Stomp the Yard



Well-intentioned film steps up the melodrama.
Popular with kids
  • Review Date: May 14, 2007
  • Rated: PG-13
  • Genre: Drama
  • Release Year: 2007
  • Running Time: 109 minutes

What parents need to know

Positive messages

Protagonist is initially aggressive, then both chastened and frustrated by his brother's murder; aggressive competition between fraternity steppers; very positive and welcome affirmation of African-American historical legacies; doing the "right thing" by his girl wins honor for the hero in the end.


Early scene shows the murder of the protagonist's brother by gunshot (bloody, upsetting); stepping routines are aggressive (one team uses a live snake to show "potency," another wears wolf masks and costumes).


Several scenes feature college-age students dancing provocatively (in clubs and in competitions) with girls wearing midriff/cleavage-baring outfits; sexual connection between characters; romantic slow dance leads to a kiss on the dance floor; DJ makes fun of his own flirting with April by making kissy noises in the library; start of their sexual relationship is signaled by her entering his dorm room and him shutting the door on the camera; handsome, well-toned step team goes jogging in slow motion, sweaty and shirtless; couple does homework in underwear and T-shirts.


A couple of uses of the "N" word (by African-American characters); other language includes "s--t," "ass," "bitch," "hell," and "damn."


Coca Cola logos (film is set in Atlanta); MTV News (Sway "covers" and narrates the final competition).

Drinking, drugs, & smoking

Drinking (beer, shots, other liquor) in clubs; background characters smoke cigarettes.

Parents Need to Know

Parents need to know that this film's second scene is violent, then sad: A fight between groups of boys (featuring hectic editing and aggressive camerawork) ends when the main character's brother is shot and killed (bloody wound is visible). Characters discuss sex (one young man shows his selection of condoms) and use sex-infused slang. Aggressive language includes "bitch," "s--t," "hell," "asshole," and derogatory terms; a couple of African-American characters use the "N" word to show hostility. R&B singer Ne-Yo is one of the film's stars.

What's the story?

STOMP THE YARD focuses on competing fraternity steppers at fictional Truth University. L.A.-based DJ (Columbus Short) channels his anger at "the system" though crunk dancing, and his innovative moves make him a crowd favorite. But when a fight with a rival team leads to his brother Duron's (Chris Brown) murder, DJ feels guilt and despair, which turns -- no surprise -- into more anger. Shipped off to Atlanta to live with his uncle and aunt, DJ finds new athletic, dance, and competition possibilities in stepping. At Truth, DJ is recruited by two fraternities who think his skills will help them win the national championship. He selects Theta Nu Theta because its leader -- the very earnest Sylvester (Brian White) -- extols the virtues of brotherhood more than winning the title (though of course, everyone focuses on winning).

Is it any good?


Heavy-handed and well-intentioned, Stomp the Yard proposes that step groups (and similar organizations) provide structure and inspiration for students in need of guidance and a sense of belonging. It's a decidedly masculine melodrama. Not only does DJ contend with paternal disapprovals (his uncle thinks stepping is a waste of time, and April's dad warns him that "My daughter is not some shorty for you to mess with!"), but he must also come to terms with his own competitive hostility and Duran's death. At the same time, he has to come up with a killer step routine for the group. Luckily, DJ is inspired by Truth's amazing array of sorority and fraternity alumni, who are enshrined in Heritage Hall -- the list includes Esther Rolle, Hines Ward, Michael Jordan, Rosa Parks, and Coretta Scott King, among others. Yes, it's a strained conceit, but Sylvain White's movie does well to remind all of us of these powerful embodiments of resistance, motivation, and "truth."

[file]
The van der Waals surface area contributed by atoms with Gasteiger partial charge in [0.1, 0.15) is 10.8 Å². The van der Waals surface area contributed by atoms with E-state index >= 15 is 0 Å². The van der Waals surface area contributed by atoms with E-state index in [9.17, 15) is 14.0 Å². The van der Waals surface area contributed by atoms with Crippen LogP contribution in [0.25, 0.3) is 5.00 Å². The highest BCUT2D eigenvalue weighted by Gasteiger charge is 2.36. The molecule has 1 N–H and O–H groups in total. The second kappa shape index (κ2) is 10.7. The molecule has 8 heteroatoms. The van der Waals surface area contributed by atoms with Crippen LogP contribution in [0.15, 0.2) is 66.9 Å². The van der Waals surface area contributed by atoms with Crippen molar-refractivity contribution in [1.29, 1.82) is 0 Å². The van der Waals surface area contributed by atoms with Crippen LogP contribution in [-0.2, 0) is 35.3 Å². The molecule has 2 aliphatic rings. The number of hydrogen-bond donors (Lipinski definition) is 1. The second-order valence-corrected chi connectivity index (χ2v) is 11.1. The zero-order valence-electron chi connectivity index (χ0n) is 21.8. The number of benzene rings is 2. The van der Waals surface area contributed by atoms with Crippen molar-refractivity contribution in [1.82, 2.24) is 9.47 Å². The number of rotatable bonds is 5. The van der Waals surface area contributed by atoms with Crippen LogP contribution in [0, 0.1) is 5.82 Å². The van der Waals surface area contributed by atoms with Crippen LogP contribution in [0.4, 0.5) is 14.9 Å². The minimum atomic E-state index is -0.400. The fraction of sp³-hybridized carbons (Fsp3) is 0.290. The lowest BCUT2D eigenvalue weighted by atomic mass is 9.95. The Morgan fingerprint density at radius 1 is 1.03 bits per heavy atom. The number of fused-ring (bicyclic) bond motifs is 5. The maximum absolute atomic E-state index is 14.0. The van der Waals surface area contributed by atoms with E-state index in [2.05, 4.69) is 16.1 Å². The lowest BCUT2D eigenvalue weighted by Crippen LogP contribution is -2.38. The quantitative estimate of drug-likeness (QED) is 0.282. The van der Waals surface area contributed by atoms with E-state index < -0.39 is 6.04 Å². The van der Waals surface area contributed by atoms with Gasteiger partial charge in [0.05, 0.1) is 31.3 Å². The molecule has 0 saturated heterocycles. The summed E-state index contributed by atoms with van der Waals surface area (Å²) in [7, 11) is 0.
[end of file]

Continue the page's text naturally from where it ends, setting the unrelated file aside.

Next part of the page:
Families can talk about...

  • Families can talk about black fraternities' role in preserving and teaching about African-American history. How does DJ's exposure to Heritage Hall show him the "value" of fraternities? What audience is the film trying to reach and what is it trying to tell them?

Movie details

Theatrical release date:January 11, 2007
DVD release date:May 15, 2007
Cast:Columbus Short, Meagan Good, Ne-Yo
Director:Sylvain White
Studio:Screen Gems
Run time:109 minutes
MPAA rating:PG-13
MPAA explanation:a scene of violence, some sexual material and language.

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Learning ratings

  • Best: Really engaging; great learning approach.
  • Very Good: Engaging; good learning approach.
  • Good: Pretty engaging; good learning approach.
  • Fair: Somewhat engaging; OK learning approach.
  • Not for Learning: Not recommended for learning.
  • Not for Kids: Not age-appropriate for kids; not recommended for learning.

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What parents and kids say

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Kid, 12 years old April 15, 2011
i hate it its a bunch of low life losers that talk about condoms and junk its about a bunch of black kids in a dance competition.
What other families should know
Too much violence
Too much sex
Too much swearing
Too much drinking/drugs/smoking
Teen, 13 years old Written byFlamingskullroxy13 February 13, 2009

This is my favorite movie!!!!!

I LOVE DJ!!!!!!!!EW Chris Brown!:( Not a lot of sexuality or profanity.
Kid, 12 years old April 9, 2008


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